The risks of using Facebook are plentiful and well documented, but the site’s allure is often too great to deny. That’s by design, according to testimony delivered Tuesday by a former product manager on Facebook’s civic misinformation team.
The whistleblower, Frances Haugen, recently shared with The Wall Street Journal a trove of documents detailing Facebook’s inner workings, which became the basis for the newspaper's recent revelatory investigative series about the tech giant. She publicly revealed her identity in an interview with CBS’s “60 Minutes” that aired Sunday.
Facebook is manipulating its users into accepting a reality ... that maximizes the company’s profit at the expense of users’ sanity.
The documents Haugen provided to the Journal pointed to a culture of neglect at Facebook, including senior employees ignoring the site’s harmful impact on young girls and teenagers; reacting weakly to sex traffickers using the site; and manipulating everyday users who believe they’re scrolling and reacting of their own free will.
“Facebook knows that content that elicits an extreme reaction from you is more likely to get a click, a comment or a reshare,” Haugen testified, adding that the company is well aware that it's "leading young users to anorexia content."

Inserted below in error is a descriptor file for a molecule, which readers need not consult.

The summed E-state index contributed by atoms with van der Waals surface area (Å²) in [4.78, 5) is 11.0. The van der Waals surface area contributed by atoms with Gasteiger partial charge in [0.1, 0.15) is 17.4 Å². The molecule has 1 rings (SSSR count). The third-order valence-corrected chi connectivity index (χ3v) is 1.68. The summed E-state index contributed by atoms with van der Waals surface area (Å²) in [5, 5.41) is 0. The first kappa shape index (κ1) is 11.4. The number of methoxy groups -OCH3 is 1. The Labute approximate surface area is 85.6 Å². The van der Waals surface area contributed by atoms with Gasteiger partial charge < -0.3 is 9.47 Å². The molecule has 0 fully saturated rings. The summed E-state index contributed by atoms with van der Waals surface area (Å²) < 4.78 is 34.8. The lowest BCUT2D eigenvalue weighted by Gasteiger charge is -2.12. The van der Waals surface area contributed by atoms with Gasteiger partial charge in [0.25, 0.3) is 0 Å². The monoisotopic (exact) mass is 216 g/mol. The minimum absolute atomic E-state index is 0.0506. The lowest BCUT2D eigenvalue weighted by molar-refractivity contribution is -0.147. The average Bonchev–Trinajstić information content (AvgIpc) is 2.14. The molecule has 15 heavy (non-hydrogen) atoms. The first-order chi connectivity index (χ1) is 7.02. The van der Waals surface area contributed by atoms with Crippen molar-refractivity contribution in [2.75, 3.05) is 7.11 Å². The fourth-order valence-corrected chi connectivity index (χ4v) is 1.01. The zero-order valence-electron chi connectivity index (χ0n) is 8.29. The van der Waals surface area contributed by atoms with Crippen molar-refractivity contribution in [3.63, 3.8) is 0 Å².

And that’s a major part of the problem. Facebook is manipulating its users into accepting a reality of its choosing — one that maximizes the company’s profit at the expense of users’ sanity.
“They know that other people will produce more content if they get the likes, comments and reshares,” Haugen said. “They prioritize [your friends’] content in your feed so that you will give little hits of dopamine to your friends, so they will create more content.”
Tuesday’s hearing focused heavily on Facebook’s system of “engagement-based ranking.” Essentially, that is Facebook’s process of determining which content users see according to things they like, share, comment on and interact with on the site.
Facebook’s ability to influence users by filling their timelines with targeted content has been discussed for years, but Haugen’s testimony Tuesday gave yet another stage to a warning we all should have heeded long ago: Facebook is bad for us.
Like all addictions, this one is extremely hard for people to kick.
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